“The baby, assailed by eyes, ears, nose, skin, and entrails at once, feels it all as one great blooming buzzing confusion”- William James
It doesn't take much googling to work out that sleep is one of the biggest challenges for new parents. There is a huge market for products that claim to help babies sleep (noise devices, self-help books, baby wraps), however, according to some media coverage from a few years ago, research shows that it is best to let your baby "cry it out". Media headlines like "Let crying babes lie: Study supports notion of leaving infants to cry themselves back to sleep" and "Study shows 'crying it out' is best for babies" for some reason didn't sit right with me. I looked into it and found that this research was published in Developmental Psychology, which is a really reputable journal. But the journalist went a bit too far.
In the media coverage of the story, the journalists report that at 6 months, two thirds of infants slept through the night . Those that didn't, however, the transitional sleepers, were more likely to be boys, their mothers were more likely to describe their temperament as difficult, they were more likely to be breastfed (this didn't sit well with breastfeeding advocates) and their mothers were more likely to be depressed. The author Marsha Weinraub from Temple University is quoted as suggesting that ...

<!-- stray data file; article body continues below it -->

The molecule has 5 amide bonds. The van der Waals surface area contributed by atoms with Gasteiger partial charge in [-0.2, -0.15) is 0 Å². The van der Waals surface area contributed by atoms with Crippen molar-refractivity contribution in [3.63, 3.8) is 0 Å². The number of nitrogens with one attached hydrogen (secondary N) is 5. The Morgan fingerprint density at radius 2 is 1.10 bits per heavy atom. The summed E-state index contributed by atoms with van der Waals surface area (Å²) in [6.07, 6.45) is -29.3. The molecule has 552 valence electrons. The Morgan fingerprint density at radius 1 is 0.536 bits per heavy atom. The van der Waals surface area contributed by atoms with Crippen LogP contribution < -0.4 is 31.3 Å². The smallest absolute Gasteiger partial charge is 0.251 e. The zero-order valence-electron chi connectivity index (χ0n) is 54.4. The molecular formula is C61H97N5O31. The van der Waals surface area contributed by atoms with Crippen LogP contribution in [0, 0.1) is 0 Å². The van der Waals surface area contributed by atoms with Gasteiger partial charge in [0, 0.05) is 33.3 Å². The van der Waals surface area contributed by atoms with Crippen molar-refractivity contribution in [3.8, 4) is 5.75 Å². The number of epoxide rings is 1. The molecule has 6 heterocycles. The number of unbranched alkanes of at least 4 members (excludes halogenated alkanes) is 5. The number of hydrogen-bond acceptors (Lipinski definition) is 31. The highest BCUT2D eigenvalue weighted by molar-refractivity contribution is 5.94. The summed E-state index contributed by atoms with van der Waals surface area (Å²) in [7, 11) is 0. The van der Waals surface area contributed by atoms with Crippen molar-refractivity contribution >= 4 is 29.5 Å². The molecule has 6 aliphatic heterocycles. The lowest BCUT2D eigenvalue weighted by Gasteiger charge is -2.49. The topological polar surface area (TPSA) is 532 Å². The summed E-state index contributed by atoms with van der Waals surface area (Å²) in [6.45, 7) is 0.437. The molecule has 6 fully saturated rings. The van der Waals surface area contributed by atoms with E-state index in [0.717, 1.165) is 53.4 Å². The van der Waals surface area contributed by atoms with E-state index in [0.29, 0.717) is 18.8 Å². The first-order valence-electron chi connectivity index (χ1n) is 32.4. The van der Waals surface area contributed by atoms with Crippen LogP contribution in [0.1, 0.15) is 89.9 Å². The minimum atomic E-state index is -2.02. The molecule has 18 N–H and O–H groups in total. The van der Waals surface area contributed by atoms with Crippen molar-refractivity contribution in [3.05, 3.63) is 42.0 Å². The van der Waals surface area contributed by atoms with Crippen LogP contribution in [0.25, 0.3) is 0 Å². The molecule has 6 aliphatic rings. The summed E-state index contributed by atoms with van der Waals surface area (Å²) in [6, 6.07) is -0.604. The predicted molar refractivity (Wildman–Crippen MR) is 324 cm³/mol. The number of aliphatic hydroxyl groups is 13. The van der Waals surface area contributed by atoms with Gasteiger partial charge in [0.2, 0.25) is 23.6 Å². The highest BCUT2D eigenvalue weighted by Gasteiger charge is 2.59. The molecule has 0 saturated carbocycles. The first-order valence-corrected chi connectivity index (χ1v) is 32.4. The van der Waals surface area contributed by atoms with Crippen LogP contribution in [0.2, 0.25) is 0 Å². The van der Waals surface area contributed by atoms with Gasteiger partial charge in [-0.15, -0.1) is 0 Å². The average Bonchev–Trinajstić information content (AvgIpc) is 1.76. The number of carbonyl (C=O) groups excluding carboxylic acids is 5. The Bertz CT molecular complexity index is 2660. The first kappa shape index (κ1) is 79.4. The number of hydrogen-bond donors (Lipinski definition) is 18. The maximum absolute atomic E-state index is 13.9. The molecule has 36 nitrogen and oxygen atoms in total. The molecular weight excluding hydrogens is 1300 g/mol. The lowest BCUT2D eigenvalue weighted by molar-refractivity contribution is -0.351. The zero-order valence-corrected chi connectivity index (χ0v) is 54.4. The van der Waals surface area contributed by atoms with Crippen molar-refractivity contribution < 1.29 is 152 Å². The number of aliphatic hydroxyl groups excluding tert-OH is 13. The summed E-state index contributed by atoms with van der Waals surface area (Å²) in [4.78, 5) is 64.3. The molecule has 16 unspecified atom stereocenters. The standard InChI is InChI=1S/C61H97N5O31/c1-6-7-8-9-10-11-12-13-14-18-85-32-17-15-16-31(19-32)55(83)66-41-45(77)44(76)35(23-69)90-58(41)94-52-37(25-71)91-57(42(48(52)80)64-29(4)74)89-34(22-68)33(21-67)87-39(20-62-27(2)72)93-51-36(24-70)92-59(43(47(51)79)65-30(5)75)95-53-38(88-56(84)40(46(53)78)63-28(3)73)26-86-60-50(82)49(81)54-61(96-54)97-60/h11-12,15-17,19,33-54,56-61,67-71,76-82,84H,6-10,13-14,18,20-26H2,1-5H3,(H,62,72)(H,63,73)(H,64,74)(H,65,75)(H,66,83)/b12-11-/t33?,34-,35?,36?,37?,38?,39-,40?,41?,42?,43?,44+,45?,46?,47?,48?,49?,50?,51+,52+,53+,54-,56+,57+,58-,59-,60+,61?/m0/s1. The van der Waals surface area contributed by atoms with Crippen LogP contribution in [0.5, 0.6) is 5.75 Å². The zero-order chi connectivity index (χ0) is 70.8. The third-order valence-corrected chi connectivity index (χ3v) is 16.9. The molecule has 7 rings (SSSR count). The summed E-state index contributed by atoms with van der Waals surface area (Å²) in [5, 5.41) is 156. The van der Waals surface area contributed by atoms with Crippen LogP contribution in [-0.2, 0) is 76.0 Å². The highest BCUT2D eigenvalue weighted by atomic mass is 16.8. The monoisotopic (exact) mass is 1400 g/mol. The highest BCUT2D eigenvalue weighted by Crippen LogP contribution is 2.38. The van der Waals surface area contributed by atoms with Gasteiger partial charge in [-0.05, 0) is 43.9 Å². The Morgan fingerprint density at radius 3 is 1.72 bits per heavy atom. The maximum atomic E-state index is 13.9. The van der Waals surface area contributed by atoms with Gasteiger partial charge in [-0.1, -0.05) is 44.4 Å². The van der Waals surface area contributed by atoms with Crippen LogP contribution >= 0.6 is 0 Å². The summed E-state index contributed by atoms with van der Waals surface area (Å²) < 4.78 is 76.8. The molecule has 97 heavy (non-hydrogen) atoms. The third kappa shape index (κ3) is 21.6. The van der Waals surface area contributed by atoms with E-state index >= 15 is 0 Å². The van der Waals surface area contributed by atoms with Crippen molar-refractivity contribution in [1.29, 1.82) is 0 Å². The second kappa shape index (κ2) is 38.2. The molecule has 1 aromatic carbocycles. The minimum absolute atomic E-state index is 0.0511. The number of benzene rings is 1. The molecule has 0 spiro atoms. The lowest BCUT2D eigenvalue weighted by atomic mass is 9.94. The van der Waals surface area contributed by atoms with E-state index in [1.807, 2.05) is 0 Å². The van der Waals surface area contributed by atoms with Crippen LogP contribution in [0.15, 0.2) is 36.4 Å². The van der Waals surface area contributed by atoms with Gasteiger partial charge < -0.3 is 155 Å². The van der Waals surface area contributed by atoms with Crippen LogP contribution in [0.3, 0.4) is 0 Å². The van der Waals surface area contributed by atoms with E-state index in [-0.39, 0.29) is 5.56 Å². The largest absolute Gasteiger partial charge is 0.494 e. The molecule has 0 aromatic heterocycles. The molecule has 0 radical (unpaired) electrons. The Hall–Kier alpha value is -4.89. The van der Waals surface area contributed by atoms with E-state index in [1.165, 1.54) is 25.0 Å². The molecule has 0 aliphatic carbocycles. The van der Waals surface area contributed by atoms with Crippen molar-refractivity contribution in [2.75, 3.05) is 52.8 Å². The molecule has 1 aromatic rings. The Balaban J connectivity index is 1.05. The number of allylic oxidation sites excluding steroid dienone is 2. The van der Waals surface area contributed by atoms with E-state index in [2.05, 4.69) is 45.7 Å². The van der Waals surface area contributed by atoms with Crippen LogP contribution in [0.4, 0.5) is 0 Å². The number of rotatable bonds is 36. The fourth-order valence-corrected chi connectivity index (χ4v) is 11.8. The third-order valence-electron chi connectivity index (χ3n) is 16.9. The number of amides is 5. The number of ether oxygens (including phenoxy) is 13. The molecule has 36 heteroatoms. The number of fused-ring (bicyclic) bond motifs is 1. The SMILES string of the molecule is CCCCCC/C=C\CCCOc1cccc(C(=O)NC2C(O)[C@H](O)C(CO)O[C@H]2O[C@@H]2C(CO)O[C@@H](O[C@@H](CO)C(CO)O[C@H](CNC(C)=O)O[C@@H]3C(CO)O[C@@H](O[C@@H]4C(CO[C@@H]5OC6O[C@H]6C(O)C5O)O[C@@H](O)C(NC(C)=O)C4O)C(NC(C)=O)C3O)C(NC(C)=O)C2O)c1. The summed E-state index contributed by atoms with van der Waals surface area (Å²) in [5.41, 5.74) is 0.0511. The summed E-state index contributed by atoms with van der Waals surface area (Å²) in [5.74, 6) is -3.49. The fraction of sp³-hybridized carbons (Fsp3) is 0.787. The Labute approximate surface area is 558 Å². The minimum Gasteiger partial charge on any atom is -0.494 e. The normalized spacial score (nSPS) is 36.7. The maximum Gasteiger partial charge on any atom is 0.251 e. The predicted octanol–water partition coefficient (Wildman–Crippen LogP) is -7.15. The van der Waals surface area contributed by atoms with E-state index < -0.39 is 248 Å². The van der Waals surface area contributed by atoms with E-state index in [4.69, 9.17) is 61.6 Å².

"The best advice is to put infants to bed at a regular time every night, allow them to fall asleep on their own and resist the urge to respond right away to awakenings."
Is this the take home message from the research? Or is this what Dr Weinraub responded when the journalists bullied her into telling them some advice for parents? I can just hear it now...
"So Dr Weinraub, what does your research suggest parents should do about their baby who wakes in the night?"
The title of the original article gives it away.
Weinraub et al., (2012). Patterns of Developmental Change in Infants' Nighttime Sleep Awakenings from 6 through 36 months of age. Developmental Psychology, 48, 1511-28
I don't even have to read the methodology to know that this research has nothing to do with the pros or cons of controlled crying. It is obviously a descriptive developmental study about age-related changes in sleep behaviour across infancy, not about parenting or sleep training. There is nothing in this article that suggests leaving infants to cry themselves back to sleep is either good or bad. This is a case of a quote from the author being used to mislead readers about the true nature of a research finding and is an example of terrible science journalism.
So what does this study tell us about infant sleep development?
In a large longitudinal study, parents were questioned about their infants' sleep behaviour when the babies were 6 months, 15 months, 24 months and 36 months of age. In addition, measures of attachment, temperament, breastfeeding, maternal depression, maternal sensitivity, father presence, illnesses, family size, poverty, childcare, maternal education, and martial conflict were taken.